Pedro Pidal was born into the heart of an Asturian aristocratic family and he enjoyed the highest comforts and the best education that his privileged social position could provide him with. From a young age, his long summers in Asturias turned him into a great sports player -olympic medallist-, truly passionate about nature, who knew every inch of the Asturian mountains - especially the Picos de Europa- to the point of being considered today by many as the first Spanish mountaineer and one of the best disseminators of alpinism in the country.
He was someone who was capable of transferring his concerns to political activity, where he held posts of great responsibility on a national level. A member of parliament from the age of twenty-six and then a lifelong senate, his rhetorical ability and his heterodoxy on the parliamentary stage earned him the nickname "Arniches" in Congress.
He was enormously in love with Asturias to such an extent that the deep appreciation that he felt for Asturian nature led him to request, upon his death which occurred in 1941, that his mortal remains rested in the Ordiales Lookout, in the middle of Picos de Europa.
As life-long senate, Pedro Pidal developed his most passionate proposal: the protection of nature and the implementation of legal measures that led to the creation of the National Parks in Spain, following the North American model. This explains why his first intervention in the Senate in 1915 already marked the general outlines of what would become his law proposal.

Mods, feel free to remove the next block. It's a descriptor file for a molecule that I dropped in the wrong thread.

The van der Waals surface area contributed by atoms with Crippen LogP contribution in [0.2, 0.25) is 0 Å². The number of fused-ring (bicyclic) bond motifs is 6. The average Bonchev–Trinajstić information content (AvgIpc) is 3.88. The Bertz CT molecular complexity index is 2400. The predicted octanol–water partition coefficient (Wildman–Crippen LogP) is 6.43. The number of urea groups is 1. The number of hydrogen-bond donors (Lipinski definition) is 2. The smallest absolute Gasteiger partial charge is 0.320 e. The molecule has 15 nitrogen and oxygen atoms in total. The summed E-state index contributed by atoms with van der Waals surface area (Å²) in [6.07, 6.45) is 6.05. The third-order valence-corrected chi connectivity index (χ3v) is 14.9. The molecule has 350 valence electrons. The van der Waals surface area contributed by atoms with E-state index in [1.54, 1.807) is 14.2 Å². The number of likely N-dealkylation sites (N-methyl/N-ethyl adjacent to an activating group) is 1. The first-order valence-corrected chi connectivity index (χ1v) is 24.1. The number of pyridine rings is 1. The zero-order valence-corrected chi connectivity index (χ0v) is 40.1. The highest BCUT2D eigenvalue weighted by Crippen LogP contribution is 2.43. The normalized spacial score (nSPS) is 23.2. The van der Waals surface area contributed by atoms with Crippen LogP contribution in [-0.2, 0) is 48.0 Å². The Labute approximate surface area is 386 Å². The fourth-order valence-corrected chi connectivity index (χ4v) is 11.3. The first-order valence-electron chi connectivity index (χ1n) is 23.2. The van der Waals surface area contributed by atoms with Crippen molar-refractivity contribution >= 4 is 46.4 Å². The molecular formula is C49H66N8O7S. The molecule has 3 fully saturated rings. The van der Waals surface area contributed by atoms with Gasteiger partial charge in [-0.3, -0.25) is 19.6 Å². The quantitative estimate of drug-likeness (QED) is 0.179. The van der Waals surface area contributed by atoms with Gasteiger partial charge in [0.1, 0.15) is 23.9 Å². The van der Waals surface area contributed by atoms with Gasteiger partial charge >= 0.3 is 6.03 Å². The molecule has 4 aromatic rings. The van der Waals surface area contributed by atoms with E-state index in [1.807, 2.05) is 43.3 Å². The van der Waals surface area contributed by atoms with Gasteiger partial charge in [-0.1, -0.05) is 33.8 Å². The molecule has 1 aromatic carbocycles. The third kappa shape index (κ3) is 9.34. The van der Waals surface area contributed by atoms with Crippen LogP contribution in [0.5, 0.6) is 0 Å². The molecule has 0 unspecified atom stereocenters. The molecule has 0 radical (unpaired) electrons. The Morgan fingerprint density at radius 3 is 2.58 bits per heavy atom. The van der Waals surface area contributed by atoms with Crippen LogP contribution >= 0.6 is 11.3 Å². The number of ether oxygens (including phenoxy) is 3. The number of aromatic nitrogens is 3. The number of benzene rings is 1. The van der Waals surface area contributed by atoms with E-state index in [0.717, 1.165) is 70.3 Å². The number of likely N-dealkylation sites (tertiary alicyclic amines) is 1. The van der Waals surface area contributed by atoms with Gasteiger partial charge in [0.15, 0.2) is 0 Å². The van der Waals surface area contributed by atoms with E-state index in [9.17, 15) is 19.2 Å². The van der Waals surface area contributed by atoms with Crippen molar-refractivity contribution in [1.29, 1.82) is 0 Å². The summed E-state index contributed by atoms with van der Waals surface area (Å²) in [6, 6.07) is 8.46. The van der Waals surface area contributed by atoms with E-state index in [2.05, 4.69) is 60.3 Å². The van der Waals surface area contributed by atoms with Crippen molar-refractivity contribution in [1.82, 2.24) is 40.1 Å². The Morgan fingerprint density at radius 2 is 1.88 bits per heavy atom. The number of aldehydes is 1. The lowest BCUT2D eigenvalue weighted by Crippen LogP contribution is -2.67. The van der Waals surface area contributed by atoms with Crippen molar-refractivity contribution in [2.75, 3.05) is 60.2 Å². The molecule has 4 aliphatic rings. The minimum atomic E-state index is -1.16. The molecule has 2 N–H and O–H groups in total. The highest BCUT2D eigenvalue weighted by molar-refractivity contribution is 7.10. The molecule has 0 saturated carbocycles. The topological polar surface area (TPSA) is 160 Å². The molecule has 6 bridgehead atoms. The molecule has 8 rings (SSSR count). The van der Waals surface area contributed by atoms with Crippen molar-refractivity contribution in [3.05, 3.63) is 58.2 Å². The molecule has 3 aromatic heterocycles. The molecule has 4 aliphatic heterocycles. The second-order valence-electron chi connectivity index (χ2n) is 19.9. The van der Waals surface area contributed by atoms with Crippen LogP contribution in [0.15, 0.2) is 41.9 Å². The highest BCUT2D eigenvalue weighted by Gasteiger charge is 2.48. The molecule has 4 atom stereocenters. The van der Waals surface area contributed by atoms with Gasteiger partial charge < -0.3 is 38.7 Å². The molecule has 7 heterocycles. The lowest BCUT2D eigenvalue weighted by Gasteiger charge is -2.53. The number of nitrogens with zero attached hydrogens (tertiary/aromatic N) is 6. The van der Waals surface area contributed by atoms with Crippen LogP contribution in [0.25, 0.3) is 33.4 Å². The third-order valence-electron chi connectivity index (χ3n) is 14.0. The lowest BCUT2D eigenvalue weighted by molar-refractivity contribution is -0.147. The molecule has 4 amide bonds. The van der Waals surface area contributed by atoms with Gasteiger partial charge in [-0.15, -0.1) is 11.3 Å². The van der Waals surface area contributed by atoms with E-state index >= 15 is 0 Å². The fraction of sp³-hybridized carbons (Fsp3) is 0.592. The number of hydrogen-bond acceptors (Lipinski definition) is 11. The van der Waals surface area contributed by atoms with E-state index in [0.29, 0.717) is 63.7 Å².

He presented this proposal for the creation of the legal concept of the National Parks in December of that year, and defended it in the following months: "A castle, a tower, a temple is declared a National Monument to save it from destruction. Why should there not be sanctuaries for Nature?" These efforts came to fruition when, at the end of 1916, the National Parks Law was enacted, which many then wanted to rename the Pidal Law.
And, as its first place of application, Pidal -a dyed-in-the-wool Asturian, Asturianist and Covadongist - found that the first example of the new natural protected status was the Picos de Europa. Thus, on 22 July 1918, the Moñtana de Covadonga National Park was created (the first in Spain and one of the first in Europe) and was inaugurated by Alfonso XIII, making the most of his visit to Covadonga in September that year.
The Montaña de Covadonga National Park which was created in 1918 survived with barely any changes for almost eighty years. However, in 1995, it disappeared to make way for a new boundary, now extended, but with an identical status, that covers the three massifs of Picos de Europa, as well as important wooded areas on the southern slope. This is the Picos de Europa National Park, the current name of this Biosphere Reserve, substituting the one devised by Pidal and that incorporates the Cantabrian and Leonese places that were previously not included into the traditional protected status.